Yes. Periodontal disease is not age specific. Improper oral hygiene can lead to periodontal problems as well as decay in the young patient. Crowed teeth can also contribute to periodontal problems in the young patient. Juvenile periodontitis is a more severe and aggressive form of periodontal disease if left undiagnosed and untreated that can lead to premature loss of teeth.
Yes, but... Not all forms of periodontal disease are the same. There are multiple forms that are very destructive at young ages and are due to specific genetic alterations. Some of these forms of periodontal bone loss present with other medical problems. Some forms also show specific patterns and rates of bone loss.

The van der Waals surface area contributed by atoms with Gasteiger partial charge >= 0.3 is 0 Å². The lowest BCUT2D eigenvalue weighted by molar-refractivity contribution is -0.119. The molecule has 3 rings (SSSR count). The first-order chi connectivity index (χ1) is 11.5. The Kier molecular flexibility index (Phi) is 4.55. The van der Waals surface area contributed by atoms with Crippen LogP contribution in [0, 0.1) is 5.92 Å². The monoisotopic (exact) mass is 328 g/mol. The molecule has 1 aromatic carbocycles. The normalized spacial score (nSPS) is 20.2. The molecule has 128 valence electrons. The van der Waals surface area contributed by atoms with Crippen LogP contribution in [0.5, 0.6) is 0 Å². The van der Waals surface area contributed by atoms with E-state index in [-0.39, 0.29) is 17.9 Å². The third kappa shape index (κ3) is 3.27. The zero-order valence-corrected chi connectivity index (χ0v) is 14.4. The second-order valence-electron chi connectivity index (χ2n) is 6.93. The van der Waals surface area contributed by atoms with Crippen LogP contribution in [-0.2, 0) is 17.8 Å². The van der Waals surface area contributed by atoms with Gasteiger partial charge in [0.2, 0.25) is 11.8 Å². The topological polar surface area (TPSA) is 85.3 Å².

Yes, but not common. My colleagues already gave you some excellent answers. While possible, more likely associated with some medical problems such as diabetes & autoimmune diseases. I have never seen it myseif. If you have concerns about your own mouth, ask your parent or guardian to take you to the dentist for a checkup to make sure your teeth and gums are healthy. Even if not, early treatment makes a big difference.
Yes. Stage I gum disease is common. A rare condition called juvenile periodontitis is rare, but ver aggressive.